Houses have a life of well over 50 years, which means there will be a significant number of homes in existence today in 2062 as well. Living in these homes will be much the same as it is today. What will be different? There are two areas that I believe will be significantly different.
The first will be an amazing amount of technology built into new construction. Homes will have "smart" technology for both maintenance and convenience within. While lighting and utility controls will be "normal" in every new home, the biggest technology areas will be in the kitchen and entertainment.
First, kitchens will be made for ease of food preparation as most foods will be made and purchased to be served from their containers and will only need to be heated or processed in some manner. A large range, oven and preparation counters will be reduced in favor of more food storage of prepared, "almost ready to be served" food.
Larger microwave oven type devices will do everything from heating to grilling to baking. Service items will be disposable, reducing the need for dishwashers.
In the game room, there will be computer consoles at each and every seat for the person to enjoy his or her favorite entertainment. Entertainment will be "games" and activities that can be played with anyone else in the world. Visiting will be popular, and friends and families will get together to visit through the consoles with anyone, anywhere at anytime.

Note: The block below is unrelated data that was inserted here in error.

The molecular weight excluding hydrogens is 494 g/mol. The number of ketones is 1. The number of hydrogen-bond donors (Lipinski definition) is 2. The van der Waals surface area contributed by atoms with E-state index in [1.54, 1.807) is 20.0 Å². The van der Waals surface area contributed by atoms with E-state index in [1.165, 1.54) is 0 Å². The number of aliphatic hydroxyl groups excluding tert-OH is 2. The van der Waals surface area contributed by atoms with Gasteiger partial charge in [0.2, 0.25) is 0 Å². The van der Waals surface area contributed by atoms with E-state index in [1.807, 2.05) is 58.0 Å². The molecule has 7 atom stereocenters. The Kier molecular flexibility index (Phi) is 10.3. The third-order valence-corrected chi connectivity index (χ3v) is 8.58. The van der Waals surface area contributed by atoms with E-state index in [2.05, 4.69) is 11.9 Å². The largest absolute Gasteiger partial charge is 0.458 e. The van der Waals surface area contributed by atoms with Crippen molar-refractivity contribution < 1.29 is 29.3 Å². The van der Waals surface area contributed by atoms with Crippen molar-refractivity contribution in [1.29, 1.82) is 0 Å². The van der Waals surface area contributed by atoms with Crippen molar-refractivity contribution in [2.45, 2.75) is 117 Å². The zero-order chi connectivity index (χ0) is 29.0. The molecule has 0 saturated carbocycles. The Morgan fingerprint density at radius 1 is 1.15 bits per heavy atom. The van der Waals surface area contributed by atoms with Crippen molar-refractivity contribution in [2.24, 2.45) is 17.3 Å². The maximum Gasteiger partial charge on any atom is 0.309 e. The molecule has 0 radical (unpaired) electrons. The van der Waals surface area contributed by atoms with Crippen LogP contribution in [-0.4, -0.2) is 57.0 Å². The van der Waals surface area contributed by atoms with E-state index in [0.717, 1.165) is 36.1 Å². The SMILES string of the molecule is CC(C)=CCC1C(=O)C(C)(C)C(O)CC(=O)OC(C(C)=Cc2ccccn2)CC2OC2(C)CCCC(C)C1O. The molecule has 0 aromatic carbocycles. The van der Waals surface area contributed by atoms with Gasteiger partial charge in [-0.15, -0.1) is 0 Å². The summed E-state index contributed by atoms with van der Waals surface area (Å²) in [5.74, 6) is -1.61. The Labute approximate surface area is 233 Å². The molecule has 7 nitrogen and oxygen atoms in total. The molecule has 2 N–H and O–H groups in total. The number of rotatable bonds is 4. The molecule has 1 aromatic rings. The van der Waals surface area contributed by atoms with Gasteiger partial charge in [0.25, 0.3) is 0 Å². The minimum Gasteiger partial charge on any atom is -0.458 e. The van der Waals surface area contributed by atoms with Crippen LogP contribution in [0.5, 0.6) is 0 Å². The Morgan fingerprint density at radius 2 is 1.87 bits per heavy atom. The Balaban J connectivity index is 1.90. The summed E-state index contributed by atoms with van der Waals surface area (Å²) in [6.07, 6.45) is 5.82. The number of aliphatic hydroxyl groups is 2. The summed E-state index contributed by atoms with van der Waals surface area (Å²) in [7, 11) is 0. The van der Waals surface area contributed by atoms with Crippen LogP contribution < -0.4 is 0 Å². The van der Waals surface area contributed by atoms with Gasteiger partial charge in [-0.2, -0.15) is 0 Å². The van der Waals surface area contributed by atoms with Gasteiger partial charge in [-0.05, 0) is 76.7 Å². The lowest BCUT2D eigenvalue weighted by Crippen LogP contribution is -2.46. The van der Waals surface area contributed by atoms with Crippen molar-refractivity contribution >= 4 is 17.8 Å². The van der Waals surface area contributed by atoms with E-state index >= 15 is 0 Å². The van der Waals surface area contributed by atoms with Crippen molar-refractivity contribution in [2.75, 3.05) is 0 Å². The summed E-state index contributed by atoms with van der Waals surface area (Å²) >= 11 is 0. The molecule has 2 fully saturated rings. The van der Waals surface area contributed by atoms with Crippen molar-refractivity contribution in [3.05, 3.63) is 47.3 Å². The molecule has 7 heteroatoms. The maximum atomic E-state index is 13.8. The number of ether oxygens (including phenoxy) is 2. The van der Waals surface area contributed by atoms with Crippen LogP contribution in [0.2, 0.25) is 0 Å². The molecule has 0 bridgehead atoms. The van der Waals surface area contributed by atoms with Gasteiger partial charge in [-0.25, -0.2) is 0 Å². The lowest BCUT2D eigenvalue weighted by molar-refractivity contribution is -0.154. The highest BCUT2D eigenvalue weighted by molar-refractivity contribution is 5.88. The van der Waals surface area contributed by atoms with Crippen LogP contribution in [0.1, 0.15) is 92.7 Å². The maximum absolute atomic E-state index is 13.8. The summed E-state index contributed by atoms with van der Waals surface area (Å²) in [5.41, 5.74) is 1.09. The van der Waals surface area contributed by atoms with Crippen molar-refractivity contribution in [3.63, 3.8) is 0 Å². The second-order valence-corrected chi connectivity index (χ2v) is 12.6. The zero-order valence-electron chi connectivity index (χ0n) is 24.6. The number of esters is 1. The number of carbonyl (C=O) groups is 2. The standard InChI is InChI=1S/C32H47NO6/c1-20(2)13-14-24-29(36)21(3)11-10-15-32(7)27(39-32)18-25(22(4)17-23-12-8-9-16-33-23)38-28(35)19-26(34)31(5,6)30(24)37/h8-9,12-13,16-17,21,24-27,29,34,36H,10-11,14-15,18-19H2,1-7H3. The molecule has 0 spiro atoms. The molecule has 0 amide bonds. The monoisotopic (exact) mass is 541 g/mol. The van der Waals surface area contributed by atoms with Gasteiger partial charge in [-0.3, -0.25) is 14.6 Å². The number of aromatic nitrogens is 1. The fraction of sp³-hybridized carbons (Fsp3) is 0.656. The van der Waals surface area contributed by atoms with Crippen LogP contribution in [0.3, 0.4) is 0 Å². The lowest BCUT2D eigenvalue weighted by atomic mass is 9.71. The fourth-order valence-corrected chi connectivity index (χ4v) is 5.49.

The second major difference in the housing market will be a different way to finance living quarters. Many will look upon housing as a commodity and not an investment. The attitude of many dwellers will be "it costs me a certain amount to live in this home and I want others to maintain the property and take the financial risk."
While mortgages, the type of which we know today, will still be in existence, look for more and different types of financing such as leasing, modified renting and lease/sale options.
Much of the housing will be smaller in square footage, with some portion of the home or patio being contiguous with the property next door. The home occupier will want to be free of the worry of maintenance, able to move without having to sell a home, and free from the perceived burden of a long-term mortgage loan.
John L. Strobeck is owner of the Tucson housing market research firm Bright Future Business Consultants.